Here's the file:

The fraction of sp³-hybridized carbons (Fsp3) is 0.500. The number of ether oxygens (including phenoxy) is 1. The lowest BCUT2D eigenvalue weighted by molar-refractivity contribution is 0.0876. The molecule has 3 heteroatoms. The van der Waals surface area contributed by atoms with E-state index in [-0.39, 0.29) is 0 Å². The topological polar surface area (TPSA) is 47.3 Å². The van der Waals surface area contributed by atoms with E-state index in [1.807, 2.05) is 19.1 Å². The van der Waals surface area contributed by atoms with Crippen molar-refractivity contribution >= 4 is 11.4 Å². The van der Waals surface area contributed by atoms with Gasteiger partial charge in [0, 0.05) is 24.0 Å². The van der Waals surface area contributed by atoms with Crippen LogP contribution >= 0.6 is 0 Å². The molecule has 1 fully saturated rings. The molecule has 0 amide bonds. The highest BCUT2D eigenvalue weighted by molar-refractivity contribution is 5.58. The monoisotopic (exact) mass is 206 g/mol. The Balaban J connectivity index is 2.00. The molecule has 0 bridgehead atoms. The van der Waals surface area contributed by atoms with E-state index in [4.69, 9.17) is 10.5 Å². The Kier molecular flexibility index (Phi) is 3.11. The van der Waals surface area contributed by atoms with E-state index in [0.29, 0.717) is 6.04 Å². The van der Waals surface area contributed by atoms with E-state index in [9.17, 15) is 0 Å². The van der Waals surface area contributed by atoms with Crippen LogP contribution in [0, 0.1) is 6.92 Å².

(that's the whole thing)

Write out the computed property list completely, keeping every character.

The fraction of sp³-hybridized carbons (Fsp3) is 0.500. The number of ether oxygens (including phenoxy) is 1. The lowest BCUT2D eigenvalue weighted by molar-refractivity contribution is 0.0876. The molecule has 3 heteroatoms. The van der Waals surface area contributed by atoms with E-state index in [-0.39, 0.29) is 0 Å². The topological polar surface area (TPSA) is 47.3 Å². The van der Waals surface area contributed by atoms with E-state index in [1.807, 2.05) is 19.1 Å². The van der Waals surface area contributed by atoms with Crippen molar-refractivity contribution >= 4 is 11.4 Å². The van der Waals surface area contributed by atoms with Gasteiger partial charge in [0, 0.05) is 24.0 Å². The van der Waals surface area contributed by atoms with Crippen LogP contribution >= 0.6 is 0 Å². The molecule has 1 fully saturated rings. The molecule has 0 amide bonds. The highest BCUT2D eigenvalue weighted by molar-refractivity contribution is 5.58. The monoisotopic (exact) mass is 206 g/mol. The Balaban J connectivity index is 2.00. The molecule has 0 bridgehead atoms. The van der Waals surface area contributed by atoms with E-state index in [4.69, 9.17) is 10.5 Å². The Kier molecular flexibility index (Phi) is 3.11. The van der Waals surface area contributed by atoms with E-state index in [0.29, 0.717) is 6.04 Å². The van der Waals surface area contributed by atoms with E-state index in [9.17, 15) is 0 Å². The van der Waals surface area contributed by atoms with Crippen LogP contribution in [0, 0.1) is 6.92 Å².